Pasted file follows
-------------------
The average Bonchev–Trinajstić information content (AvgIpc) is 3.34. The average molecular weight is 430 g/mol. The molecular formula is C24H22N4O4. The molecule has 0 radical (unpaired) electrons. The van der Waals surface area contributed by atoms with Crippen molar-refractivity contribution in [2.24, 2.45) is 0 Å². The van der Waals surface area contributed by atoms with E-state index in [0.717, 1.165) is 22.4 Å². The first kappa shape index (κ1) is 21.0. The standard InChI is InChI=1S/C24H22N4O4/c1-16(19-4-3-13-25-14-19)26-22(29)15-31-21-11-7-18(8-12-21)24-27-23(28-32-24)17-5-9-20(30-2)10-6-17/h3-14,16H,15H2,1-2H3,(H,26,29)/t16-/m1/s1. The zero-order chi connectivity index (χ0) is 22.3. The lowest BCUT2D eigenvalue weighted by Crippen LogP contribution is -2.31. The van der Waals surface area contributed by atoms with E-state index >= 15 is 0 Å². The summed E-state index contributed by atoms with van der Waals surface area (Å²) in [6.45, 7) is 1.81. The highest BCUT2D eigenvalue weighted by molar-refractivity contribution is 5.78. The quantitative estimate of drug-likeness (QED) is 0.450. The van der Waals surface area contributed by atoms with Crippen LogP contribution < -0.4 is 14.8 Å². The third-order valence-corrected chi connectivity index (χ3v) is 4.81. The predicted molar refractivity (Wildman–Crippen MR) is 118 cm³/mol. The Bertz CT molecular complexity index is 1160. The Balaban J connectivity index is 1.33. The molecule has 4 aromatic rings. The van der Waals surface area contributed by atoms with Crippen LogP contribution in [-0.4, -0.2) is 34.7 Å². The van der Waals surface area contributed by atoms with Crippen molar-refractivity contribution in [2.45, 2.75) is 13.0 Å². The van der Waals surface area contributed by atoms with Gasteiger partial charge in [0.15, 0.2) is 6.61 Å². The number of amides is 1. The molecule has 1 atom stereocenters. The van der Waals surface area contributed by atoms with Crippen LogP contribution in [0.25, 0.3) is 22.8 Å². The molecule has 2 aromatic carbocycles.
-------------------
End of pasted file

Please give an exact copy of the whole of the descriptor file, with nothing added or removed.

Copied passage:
The average Bonchev–Trinajstić information content (AvgIpc) is 3.34. The average molecular weight is 430 g/mol. The molecular formula is C24H22N4O4. The molecule has 0 radical (unpaired) electrons. The van der Waals surface area contributed by atoms with Crippen molar-refractivity contribution in [2.24, 2.45) is 0 Å². The van der Waals surface area contributed by atoms with E-state index in [0.717, 1.165) is 22.4 Å². The first kappa shape index (κ1) is 21.0. The standard InChI is InChI=1S/C24H22N4O4/c1-16(19-4-3-13-25-14-19)26-22(29)15-31-21-11-7-18(8-12-21)24-27-23(28-32-24)17-5-9-20(30-2)10-6-17/h3-14,16H,15H2,1-2H3,(H,26,29)/t16-/m1/s1. The zero-order chi connectivity index (χ0) is 22.3. The lowest BCUT2D eigenvalue weighted by Crippen LogP contribution is -2.31. The van der Waals surface area contributed by atoms with E-state index >= 15 is 0 Å². The summed E-state index contributed by atoms with van der Waals surface area (Å²) in [6.45, 7) is 1.81. The highest BCUT2D eigenvalue weighted by molar-refractivity contribution is 5.78. The quantitative estimate of drug-likeness (QED) is 0.450. The van der Waals surface area contributed by atoms with Crippen LogP contribution < -0.4 is 14.8 Å². The third-order valence-corrected chi connectivity index (χ3v) is 4.81. The predicted molar refractivity (Wildman–Crippen MR) is 118 cm³/mol. The Bertz CT molecular complexity index is 1160. The Balaban J connectivity index is 1.33. The molecule has 4 aromatic rings. The van der Waals surface area contributed by atoms with Crippen LogP contribution in [-0.4, -0.2) is 34.7 Å². The van der Waals surface area contributed by atoms with Crippen molar-refractivity contribution in [2.45, 2.75) is 13.0 Å². The van der Waals surface area contributed by atoms with Gasteiger partial charge in [0.15, 0.2) is 6.61 Å². The number of amides is 1. The molecule has 1 atom stereocenters. The van der Waals surface area contributed by atoms with Crippen LogP contribution in [0.25, 0.3) is 22.8 Å². The molecule has 2 aromatic carbocycles.